- Fraggle (kinda like FraggleRock) – A Fraggle DDoS attack is based upon a large quantity of UDP packet traffic. (UDP means User Datagram Protocol which is a message oriented transport layer protocol requisite for Internet communication).
- Land – A Land DDoS attack uses TCP/IP stacks with spoofed SYNs. (A SYN is a TCP/IP handshake communication method; a SYN is a request and ACK is an acknowledgement that replies to a SYN). The Land DDoS attack uses forged headers so the SYN request appears to have the same source and destination.
- Ping Flood – In my opinion one of the most traditional DDoS attacks; a Ping Flood basically overloads a server via basic ping requests. (Think of a tap on the shoulder, only millions of them).
- SYN Flood – A SYN flood is similar to a Ping flood, but instead of pinging a server, a SYN flood sends multiple SYN requests. The attack doesn’t wait for a corresponding ACK acknowledgement.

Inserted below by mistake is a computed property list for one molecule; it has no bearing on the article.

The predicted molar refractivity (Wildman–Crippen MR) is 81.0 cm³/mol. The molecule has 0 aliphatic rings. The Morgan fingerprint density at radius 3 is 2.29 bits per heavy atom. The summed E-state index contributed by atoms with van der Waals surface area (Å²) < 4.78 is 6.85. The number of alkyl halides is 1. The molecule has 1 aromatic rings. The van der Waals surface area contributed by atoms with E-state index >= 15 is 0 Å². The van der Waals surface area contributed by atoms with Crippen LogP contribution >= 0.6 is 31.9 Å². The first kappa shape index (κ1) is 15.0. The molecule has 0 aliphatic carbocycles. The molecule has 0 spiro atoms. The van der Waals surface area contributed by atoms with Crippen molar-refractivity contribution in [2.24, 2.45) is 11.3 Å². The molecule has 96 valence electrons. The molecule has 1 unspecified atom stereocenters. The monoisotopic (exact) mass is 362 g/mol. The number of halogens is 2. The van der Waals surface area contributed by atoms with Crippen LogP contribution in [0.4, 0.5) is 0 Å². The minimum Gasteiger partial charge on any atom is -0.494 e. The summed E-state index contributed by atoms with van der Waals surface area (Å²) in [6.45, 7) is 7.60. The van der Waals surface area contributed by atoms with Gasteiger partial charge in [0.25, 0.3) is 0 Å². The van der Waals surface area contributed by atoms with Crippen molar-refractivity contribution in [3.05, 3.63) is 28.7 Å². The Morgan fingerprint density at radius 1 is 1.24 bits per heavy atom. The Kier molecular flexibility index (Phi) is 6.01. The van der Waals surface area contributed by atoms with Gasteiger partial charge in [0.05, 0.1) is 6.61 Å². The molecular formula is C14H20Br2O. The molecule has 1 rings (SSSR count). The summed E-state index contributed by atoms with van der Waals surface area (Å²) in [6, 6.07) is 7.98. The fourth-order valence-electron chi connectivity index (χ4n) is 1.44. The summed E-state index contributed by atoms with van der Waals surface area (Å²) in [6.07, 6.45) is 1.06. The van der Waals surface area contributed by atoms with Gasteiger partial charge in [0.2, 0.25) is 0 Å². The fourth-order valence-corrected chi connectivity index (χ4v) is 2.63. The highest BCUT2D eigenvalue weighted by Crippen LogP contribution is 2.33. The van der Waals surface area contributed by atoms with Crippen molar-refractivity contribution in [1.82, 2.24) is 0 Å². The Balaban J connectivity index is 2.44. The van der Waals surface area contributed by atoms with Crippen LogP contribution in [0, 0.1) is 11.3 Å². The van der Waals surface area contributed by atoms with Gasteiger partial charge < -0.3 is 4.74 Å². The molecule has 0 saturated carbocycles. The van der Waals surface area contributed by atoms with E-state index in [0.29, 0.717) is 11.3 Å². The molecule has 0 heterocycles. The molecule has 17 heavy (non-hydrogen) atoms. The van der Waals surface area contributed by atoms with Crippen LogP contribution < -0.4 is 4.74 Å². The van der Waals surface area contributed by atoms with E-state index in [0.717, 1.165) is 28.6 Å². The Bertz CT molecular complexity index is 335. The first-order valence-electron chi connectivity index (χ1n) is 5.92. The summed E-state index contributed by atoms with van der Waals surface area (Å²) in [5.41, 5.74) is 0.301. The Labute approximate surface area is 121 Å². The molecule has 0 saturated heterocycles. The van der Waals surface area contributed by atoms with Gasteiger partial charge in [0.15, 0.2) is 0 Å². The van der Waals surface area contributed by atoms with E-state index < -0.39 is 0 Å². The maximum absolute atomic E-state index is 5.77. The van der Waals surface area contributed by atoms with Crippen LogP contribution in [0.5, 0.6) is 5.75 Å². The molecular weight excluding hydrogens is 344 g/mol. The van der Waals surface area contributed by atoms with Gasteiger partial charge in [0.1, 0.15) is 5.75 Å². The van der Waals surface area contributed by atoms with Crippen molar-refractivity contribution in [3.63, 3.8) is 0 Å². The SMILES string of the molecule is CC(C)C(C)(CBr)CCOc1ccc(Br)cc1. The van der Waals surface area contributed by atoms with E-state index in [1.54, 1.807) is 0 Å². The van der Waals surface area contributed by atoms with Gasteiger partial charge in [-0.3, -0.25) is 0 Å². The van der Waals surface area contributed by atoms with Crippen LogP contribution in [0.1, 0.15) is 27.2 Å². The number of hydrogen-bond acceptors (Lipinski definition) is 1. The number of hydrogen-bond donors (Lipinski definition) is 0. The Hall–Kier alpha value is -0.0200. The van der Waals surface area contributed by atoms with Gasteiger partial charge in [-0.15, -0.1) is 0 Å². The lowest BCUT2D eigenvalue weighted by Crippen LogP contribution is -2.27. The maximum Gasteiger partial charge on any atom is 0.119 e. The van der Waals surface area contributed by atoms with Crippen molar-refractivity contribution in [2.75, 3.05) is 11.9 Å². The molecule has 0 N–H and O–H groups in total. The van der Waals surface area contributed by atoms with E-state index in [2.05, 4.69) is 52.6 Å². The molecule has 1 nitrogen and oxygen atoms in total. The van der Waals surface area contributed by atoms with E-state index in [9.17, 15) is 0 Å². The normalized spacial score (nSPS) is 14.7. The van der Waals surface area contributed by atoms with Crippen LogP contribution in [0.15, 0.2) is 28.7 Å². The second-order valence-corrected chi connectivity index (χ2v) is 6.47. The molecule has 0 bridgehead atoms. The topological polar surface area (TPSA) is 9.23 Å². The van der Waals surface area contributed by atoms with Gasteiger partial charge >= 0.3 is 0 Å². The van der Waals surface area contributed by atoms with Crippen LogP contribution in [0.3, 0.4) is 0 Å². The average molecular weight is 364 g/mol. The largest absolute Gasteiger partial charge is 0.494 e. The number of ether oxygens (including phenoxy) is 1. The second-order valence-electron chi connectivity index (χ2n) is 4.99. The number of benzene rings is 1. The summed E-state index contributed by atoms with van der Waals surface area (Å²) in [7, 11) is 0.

- Smurf – (You want Fraggles? How about Smurfs?) – A DDoS Smurf attack is an attack based upon the ICMP (Internet control message protocol) echo reply. (An echo reply is a message generated prompted by an echo request, and is built into hosts and routers).
- Teardrop – (Boohoo. That’s what the site owners say when their site doesn’t load. Note to hackers: don’t DDoS me bro). A DDoS Teardrop attack is based upon overlapping and fragmented UDP packets that are impossible to reassemble correctly.